Move Beyond Your Comfort Zone

By |2019-09-03T16:22:05+10:00September 3rd, 2019|Categories: Change Fitness|

Flames pushed at the cold and dark as they eagerly devoured the campfire. In a ring around the fire, I sat with a group of friends. Behind us, the blackness stretched into the unknown. But in the midst of this circle of light and warmth, we shared a place of safety.

Across the circle, the fire danced on the shadowy outline of my friends. We shared this common moment, warmed by the fire and reassured by the light.

But then, from somewhere out there, in the blackness, came a blood-curdling shriek. Eyes quickly turned and a dark fear fell on the circle. Then, out of nowhere, something large and black swooped over our heads and disappeared back into the night. Time for bed.

This story is true; it happened to me when I was young. But a similar story happens to people all the time. It has probably even happened to you too.

I want to show you a picture. Here it is.

comfort zone

This is a picture of that campfire, only this time you are at the centre. The blue circle represents your comfort zone. In our story, this is the circle of friends who faced the warmth and light of the fire, with the darkness at their backs.

This comfort zone is a place of relative ease and security. It represents all those things in your world that are familiar to you. To some extent, you know how to navigate this area. There is a degree of warmth here, and you can see where you are.

But there is another zone behind you, or perhaps in front of you. This is your zone of potential (shown here in magenta). In our story, this zone is represented by the darkness at your back.

This zone of potential is a dark and foreboding place, and it takes courage to venture out there. Many people never do venture into this zone. It is a place of fear. It is the unknown – the concealed. The unexplored. The yet-to-be-discovered.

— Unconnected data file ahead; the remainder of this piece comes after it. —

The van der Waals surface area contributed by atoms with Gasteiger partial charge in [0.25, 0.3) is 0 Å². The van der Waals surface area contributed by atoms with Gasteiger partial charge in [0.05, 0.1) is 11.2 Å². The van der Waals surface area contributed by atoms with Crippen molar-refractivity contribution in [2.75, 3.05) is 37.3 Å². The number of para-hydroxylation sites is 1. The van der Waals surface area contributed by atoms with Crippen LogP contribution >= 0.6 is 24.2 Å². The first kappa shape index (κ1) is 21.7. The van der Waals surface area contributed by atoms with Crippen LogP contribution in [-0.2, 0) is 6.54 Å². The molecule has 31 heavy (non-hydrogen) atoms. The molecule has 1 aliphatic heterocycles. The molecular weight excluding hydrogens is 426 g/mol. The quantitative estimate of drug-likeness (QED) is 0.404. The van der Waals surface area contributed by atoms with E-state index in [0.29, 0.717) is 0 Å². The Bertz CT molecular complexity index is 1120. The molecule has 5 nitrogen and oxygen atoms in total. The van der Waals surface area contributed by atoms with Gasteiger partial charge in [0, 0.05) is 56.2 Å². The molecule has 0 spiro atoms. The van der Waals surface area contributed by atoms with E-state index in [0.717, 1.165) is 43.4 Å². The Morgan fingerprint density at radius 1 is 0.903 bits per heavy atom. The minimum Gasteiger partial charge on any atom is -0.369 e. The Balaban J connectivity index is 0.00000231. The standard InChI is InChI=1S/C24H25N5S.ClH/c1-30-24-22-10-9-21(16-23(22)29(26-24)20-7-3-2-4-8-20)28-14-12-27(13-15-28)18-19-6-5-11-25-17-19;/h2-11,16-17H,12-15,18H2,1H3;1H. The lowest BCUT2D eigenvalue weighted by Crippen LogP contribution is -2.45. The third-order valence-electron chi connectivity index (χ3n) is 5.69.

But, in various ways, it beckons. Sometimes it reaches into your comfort zone, swooping for your attention. It calls you to face your fear and to explore. Because, in some fearful way, you belong there.

These are times when your potential makes itself known. You get a momentary glimpse of what is possible for you. It coaxes you to come and follow, to explore, and to uncover.

But this is a call into darkness, away from the warmth and light of the fire. And it’s a call that, sadly, many people never heed.

I know something about you. You have lots of potential – far more than you realise. But to claim it, you must move out of your zone of comfort and into your zone of potential. And you must stay there. Gradually, your comfort zone will expand, but then your zone of potential may expand along with it.

I’ll tell you one reason why so many people never venture into their zone of potential. It’s because their change fitness isn’t what it should be. The limit of their comfort zone represents the limit of their change fitness.

So, if you ever stare out into the darkness and wonder who might be out there, I’ll tell you. It’s you. It’s the you you have the potential to become. It’s waiting for you to come and find it. Do you have to courage to do that?

Build your change fitness and discover a bigger you.

Written by Dr Steve Barlow

A Difficult Change

By |2019-08-29T17:10:45+10:00August 28th, 2019|Categories: Change Fitness|


I want to tell you about one of the hardest things I have ever done in my life.

I created a website. 

That might not sound like much but hang in there – there’s an important message I want to get across.

First a little background. I grew up in an age when web sites were only associated with spiders.  And I have spent a long period of my life as a student. I am used to getting my head around modern languages, criminology, psychology, and philosophy.